Do we take pains to be on good terms with the world? It infinitely more concerns us to be approved of him who trieth the reins and heart. is a good name on earth more valuable than gold? much more a name in the Lamb's book of life. It is a small thing to be judged of man's judgment. May we be remembered by Christ, when he shall come in his kingdom, we need fear no opprobrium on earth. 6 Yet a little “ while, and he will come, and will not tarry. The

just shall live by faith." But where will the diffembler then appear, who hath made the form of godliness a pretext for the vileft of crimes? where they who have lived by fraud? where all the secret workers of iniquity, and whatsoever worketh abomination, or maketh a lie?

The present truth enforces fidelity to every trufta circumspect walk in every relation, in every place, at all times. Under the habitual influence of it, we shall improve every talent, and lay a good foundation against the time to come. We shall not presume to act as tho' our great Judge faw us not, because we see him not. " A book of remembrance is written before him for “ them who fear him, and think upon his name.” Men are influenced by the presence of the great, wise and good. The Judge ftandeth before the door. Shall they then venture to do, under his eye, what they would be afraid and ashamed to do before their fellow mortals? Why is He forgotten? Why do any defer their preparation for judgment ? Life and the day of grace are extremely uncertain. Yet the most pitiful excuses are made for procrastination. What account can be given of neglected and wasted advantages? of mispent, abufed time? “It is required in stewards, that a man be “ found faithful. He that is faithful in little, is faithful alfo in much; and he that is unjust in a little, is

unjust also in much.”

We should call ourselves often to account. Is there a fin which does easily befet us? Let it be laid aside. Has any plain duty been neglected, or performed in a wrong manner? Let it be no longer thus performed or neglected. Let the unresolved and double-minded no longer halt and waver. Take heed of an heart of unbelief. Remeinber the heart is deceitful.

The riches of God's goodness and forbearance lead to repentance. Do any take occasion, from his long-suffering, to persist in fin? Their punishment will be heavier when executed. Their judgment lingereth not; and their damnation does not sumber. Behold, I come quickly, faith the Judge. Who then art thou that sayest, My Lord delayeth his coming ? Madness is in thine heart. The early stages of life are no more exempt from death than the late. Let me die the death of the righteous is the common with of old and young, high and low. But whom will the Judge own before his Father? Then shall the righteous be absolved, and inherit a kingdom : But the wicked and flothful servant shall be adjudged to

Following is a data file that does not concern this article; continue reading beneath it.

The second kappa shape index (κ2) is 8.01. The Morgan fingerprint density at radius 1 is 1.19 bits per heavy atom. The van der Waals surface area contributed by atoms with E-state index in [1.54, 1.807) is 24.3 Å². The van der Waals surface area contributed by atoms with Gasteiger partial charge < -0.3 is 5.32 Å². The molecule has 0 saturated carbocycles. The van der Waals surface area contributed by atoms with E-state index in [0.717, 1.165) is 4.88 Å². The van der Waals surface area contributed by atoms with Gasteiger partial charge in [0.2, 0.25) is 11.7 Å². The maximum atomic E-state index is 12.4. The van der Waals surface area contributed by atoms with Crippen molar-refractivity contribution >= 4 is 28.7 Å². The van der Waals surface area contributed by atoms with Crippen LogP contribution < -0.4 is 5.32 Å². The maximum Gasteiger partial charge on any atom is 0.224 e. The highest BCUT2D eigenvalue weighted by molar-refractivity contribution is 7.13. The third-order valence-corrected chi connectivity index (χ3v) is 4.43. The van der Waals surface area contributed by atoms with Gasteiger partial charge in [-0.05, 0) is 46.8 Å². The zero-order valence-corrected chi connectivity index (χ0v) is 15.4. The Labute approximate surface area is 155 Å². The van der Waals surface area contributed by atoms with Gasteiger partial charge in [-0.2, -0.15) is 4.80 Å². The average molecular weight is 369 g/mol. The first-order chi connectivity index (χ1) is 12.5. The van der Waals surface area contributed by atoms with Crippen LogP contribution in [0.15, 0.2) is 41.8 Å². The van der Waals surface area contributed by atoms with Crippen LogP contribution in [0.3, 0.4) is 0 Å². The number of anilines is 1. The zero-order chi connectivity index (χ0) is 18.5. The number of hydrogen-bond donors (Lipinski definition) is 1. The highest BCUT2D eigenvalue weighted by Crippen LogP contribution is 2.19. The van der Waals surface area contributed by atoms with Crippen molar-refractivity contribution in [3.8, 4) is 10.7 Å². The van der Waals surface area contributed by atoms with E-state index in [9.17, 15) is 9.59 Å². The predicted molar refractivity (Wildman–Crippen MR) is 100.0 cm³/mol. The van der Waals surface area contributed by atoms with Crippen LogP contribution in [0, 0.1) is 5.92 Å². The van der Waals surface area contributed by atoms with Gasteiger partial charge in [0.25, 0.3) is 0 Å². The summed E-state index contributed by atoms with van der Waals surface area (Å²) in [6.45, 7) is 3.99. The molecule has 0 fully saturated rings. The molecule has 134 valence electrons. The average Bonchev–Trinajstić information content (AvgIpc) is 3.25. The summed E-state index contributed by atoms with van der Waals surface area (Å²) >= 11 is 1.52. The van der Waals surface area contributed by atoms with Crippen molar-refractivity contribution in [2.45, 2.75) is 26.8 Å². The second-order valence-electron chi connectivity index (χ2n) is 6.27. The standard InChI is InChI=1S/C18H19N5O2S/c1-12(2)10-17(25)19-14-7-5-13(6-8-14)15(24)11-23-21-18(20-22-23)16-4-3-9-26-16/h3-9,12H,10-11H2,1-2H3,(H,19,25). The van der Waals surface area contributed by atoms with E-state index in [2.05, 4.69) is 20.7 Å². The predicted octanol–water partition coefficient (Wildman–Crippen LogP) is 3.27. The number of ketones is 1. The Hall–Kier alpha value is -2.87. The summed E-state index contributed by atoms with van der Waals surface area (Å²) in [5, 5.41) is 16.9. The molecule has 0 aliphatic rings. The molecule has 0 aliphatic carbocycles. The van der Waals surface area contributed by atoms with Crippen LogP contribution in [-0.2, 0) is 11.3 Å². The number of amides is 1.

os outer darkness: There shall be weeping and gnashi“ing of teeth.”

I have reasoned with you, my hearers, on a judgment to come, not with a view to excite unreasonable and unavailing fear; but that reasonable and useful fear which restrains from fin, and is a motive to holinefs. It is most reasonable that we make him our fear, who can destroy foul and body in hellthat we work out our salvation with fear and trembling—that we, as we are warned, fly from the wratlt to come that we lay hold on the hope fet before us—the hope which is as an anchor to the soul, and entereth within the veil, whither Jesus the forefunner is entered. If we are of the happy number who have fled for refuge, we shall lift up our heads, and behold our eternal redemption ready to be pronounced by him. Our robes made white in the Redeemer's blood, we shall, with all the redeemed “ before the throne of God, serve him day and night “ in his temple-shall hunger no more, neither thirst

any more. The Lamb in the midst of the throne “ shall feed, and lead us to living fountains of water; “ and every tear shall be wiped from our eyes. Rejoice “ in the Lord, O ye righteous. Light and gladness « are fown for” you. Your highest hopes will then be fulfilled exceeding abundantly above all that you ask or think. The Saviour, who endured the cross for you, will then be arrayed in all his glory. Now you see him only by an eye of faith. Then you will have an intuitive view of him, admire what you behold, and receive the crown that never fades. " Then shall

ye “ discern between him that serveth God, and him that c ferveth him not. For, behold, the day cometh, “ when the wicked shall be turned into hell.”

Might the glory, the triumph and the terror of that day, which will finish the mediatorial plan, be impreffed on your minds, my young hearers, you would feel the weight of all the arguments and motives to Chriftian fobriety, which have been used in a series of disa